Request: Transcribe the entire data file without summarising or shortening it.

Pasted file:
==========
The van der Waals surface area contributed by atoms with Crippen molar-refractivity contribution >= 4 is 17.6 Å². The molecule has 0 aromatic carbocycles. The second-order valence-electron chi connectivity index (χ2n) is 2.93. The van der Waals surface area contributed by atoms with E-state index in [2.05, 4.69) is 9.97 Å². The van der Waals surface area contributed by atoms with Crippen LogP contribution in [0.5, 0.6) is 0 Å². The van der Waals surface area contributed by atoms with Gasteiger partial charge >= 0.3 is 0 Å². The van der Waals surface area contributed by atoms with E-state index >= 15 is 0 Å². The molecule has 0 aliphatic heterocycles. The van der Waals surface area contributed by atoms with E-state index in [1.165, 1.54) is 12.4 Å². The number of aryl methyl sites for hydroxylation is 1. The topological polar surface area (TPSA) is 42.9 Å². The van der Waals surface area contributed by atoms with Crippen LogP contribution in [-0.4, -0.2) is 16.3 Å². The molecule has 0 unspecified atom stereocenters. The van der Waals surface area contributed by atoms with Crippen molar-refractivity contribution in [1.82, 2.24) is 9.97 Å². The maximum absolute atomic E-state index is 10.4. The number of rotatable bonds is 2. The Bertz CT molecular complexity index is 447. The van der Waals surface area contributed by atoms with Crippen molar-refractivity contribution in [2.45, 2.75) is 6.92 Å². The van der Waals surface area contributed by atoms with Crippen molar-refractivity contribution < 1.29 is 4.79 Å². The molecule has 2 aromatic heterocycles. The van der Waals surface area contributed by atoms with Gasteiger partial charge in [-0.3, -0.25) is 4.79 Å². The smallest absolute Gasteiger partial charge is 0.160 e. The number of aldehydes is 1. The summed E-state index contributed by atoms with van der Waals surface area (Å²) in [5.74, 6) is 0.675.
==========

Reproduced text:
The van der Waals surface area contributed by atoms with Crippen molar-refractivity contribution >= 4 is 17.6 Å². The molecule has 0 aromatic carbocycles. The second-order valence-electron chi connectivity index (χ2n) is 2.93. The van der Waals surface area contributed by atoms with E-state index in [2.05, 4.69) is 9.97 Å². The van der Waals surface area contributed by atoms with Crippen LogP contribution in [0.5, 0.6) is 0 Å². The van der Waals surface area contributed by atoms with Gasteiger partial charge >= 0.3 is 0 Å². The van der Waals surface area contributed by atoms with E-state index >= 15 is 0 Å². The molecule has 0 aliphatic heterocycles. The van der Waals surface area contributed by atoms with E-state index in [1.165, 1.54) is 12.4 Å². The number of aryl methyl sites for hydroxylation is 1. The topological polar surface area (TPSA) is 42.9 Å². The van der Waals surface area contributed by atoms with Crippen LogP contribution in [-0.4, -0.2) is 16.3 Å². The molecule has 0 unspecified atom stereocenters. The van der Waals surface area contributed by atoms with Crippen molar-refractivity contribution in [1.82, 2.24) is 9.97 Å². The maximum absolute atomic E-state index is 10.4. The number of rotatable bonds is 2. The Bertz CT molecular complexity index is 447. The van der Waals surface area contributed by atoms with Crippen molar-refractivity contribution in [2.45, 2.75) is 6.92 Å². The van der Waals surface area contributed by atoms with Crippen molar-refractivity contribution < 1.29 is 4.79 Å². The molecule has 2 aromatic heterocycles. The van der Waals surface area contributed by atoms with Gasteiger partial charge in [-0.3, -0.25) is 4.79 Å². The smallest absolute Gasteiger partial charge is 0.160 e. The number of aldehydes is 1. The summed E-state index contributed by atoms with van der Waals surface area (Å²) in [5.74, 6) is 0.675.